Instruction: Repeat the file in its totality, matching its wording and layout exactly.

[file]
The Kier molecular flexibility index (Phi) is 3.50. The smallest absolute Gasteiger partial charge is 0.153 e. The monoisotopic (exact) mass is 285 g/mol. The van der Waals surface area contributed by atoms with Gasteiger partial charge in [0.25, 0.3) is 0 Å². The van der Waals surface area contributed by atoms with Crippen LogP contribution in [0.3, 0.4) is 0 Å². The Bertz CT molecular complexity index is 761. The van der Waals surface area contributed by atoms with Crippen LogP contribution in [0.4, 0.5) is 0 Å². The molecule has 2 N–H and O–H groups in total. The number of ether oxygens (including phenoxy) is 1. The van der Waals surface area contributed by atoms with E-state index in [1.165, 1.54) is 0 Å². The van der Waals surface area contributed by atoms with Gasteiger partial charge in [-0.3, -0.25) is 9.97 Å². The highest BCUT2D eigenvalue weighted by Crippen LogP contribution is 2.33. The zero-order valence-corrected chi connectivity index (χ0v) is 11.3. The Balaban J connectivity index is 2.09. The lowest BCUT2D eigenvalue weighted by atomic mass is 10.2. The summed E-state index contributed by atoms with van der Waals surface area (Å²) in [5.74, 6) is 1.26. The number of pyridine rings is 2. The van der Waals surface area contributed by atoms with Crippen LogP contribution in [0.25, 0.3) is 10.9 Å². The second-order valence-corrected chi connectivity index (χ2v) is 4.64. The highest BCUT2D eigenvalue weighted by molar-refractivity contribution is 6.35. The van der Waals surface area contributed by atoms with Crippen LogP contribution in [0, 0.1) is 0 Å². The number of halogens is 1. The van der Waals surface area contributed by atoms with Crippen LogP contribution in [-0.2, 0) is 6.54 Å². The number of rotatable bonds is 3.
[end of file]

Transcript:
The Kier molecular flexibility index (Phi) is 3.50. The smallest absolute Gasteiger partial charge is 0.153 e. The monoisotopic (exact) mass is 285 g/mol. The van der Waals surface area contributed by atoms with Gasteiger partial charge in [0.25, 0.3) is 0 Å². The van der Waals surface area contributed by atoms with Crippen LogP contribution in [0.3, 0.4) is 0 Å². The Bertz CT molecular complexity index is 761. The van der Waals surface area contributed by atoms with Crippen LogP contribution in [0.4, 0.5) is 0 Å². The molecule has 2 N–H and O–H groups in total. The number of ether oxygens (including phenoxy) is 1. The van der Waals surface area contributed by atoms with E-state index in [1.165, 1.54) is 0 Å². The van der Waals surface area contributed by atoms with Gasteiger partial charge in [-0.3, -0.25) is 9.97 Å². The highest BCUT2D eigenvalue weighted by Crippen LogP contribution is 2.33. The zero-order valence-corrected chi connectivity index (χ0v) is 11.3. The Balaban J connectivity index is 2.09. The lowest BCUT2D eigenvalue weighted by atomic mass is 10.2. The summed E-state index contributed by atoms with van der Waals surface area (Å²) in [5.74, 6) is 1.26. The number of pyridine rings is 2. The van der Waals surface area contributed by atoms with Crippen LogP contribution in [0.25, 0.3) is 10.9 Å². The second-order valence-corrected chi connectivity index (χ2v) is 4.64. The highest BCUT2D eigenvalue weighted by molar-refractivity contribution is 6.35. The van der Waals surface area contributed by atoms with Crippen LogP contribution in [0, 0.1) is 0 Å². The number of halogens is 1. The van der Waals surface area contributed by atoms with Crippen LogP contribution in [-0.2, 0) is 6.54 Å². The number of rotatable bonds is 3.